Tuesday, July 17, 2018

Our post below drifted off topic, but let's continue

From the Laramie, Wyoming, Boomerang, April 15, 1918:


5 comments:

Andrew Martin said...

The report of C. T. Russell refusing to pray in response to President Wilson't proclamation (if indeed true) is in marked contrast to the following, from page 199 of the 1975 Yearbook:

"One compromise had been the cutting of pages from The Finished Mystery, this to please those who had assumed the position of censor. Another occurred when The Watch Tower of June 1, 1918, stated: 'In accordance with the resolution of Congress of April 2nd, and with the proclamation of the President of the United States of May 11, it is suggested that the Lord’s people everywhere make May 30th a day of prayer and supplication.' Subsequent comments lauded the United States and did not harmonize with the Christian position of neutrality.​"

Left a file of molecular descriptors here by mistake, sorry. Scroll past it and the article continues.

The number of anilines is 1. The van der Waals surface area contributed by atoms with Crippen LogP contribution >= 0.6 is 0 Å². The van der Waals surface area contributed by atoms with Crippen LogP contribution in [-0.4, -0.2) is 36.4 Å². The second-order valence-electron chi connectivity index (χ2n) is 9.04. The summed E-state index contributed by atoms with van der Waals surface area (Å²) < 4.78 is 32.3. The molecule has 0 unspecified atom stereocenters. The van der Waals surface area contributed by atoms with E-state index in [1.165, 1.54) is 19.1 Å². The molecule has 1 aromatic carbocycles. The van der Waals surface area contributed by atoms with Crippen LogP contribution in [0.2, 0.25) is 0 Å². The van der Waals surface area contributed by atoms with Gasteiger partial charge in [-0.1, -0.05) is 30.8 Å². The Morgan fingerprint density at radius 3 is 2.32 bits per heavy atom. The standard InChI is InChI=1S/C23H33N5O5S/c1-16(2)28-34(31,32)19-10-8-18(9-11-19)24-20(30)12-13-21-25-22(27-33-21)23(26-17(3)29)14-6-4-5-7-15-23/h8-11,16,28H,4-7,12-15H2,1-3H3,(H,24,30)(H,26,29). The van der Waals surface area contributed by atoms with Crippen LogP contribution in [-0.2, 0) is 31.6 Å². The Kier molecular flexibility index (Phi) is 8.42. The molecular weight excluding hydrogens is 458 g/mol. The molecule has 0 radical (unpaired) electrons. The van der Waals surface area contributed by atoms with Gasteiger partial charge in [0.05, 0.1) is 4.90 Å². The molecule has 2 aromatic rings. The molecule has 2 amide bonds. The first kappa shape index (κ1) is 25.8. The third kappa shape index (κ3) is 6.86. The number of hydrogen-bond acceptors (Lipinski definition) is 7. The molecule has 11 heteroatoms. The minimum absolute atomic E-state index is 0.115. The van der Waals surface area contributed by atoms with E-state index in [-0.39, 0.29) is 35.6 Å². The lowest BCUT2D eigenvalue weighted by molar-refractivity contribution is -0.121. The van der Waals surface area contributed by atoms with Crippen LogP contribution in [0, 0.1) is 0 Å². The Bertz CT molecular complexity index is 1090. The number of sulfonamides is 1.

The timing of the above Watch Tower notice is interesting. The President's proclamation was evidently issued on May 11, but J. F. Rutherford and his associates had been arrested on May 8, three days before. The question arises: In Rutherford's absence, who decided to respond to the proclamation? Or was Rutherford still in sufficient contact with the office to either initiate or approve the Watch Tower notice?

On page 99 of the same Yearbook, the following report appears, giving further details of the Medford incident: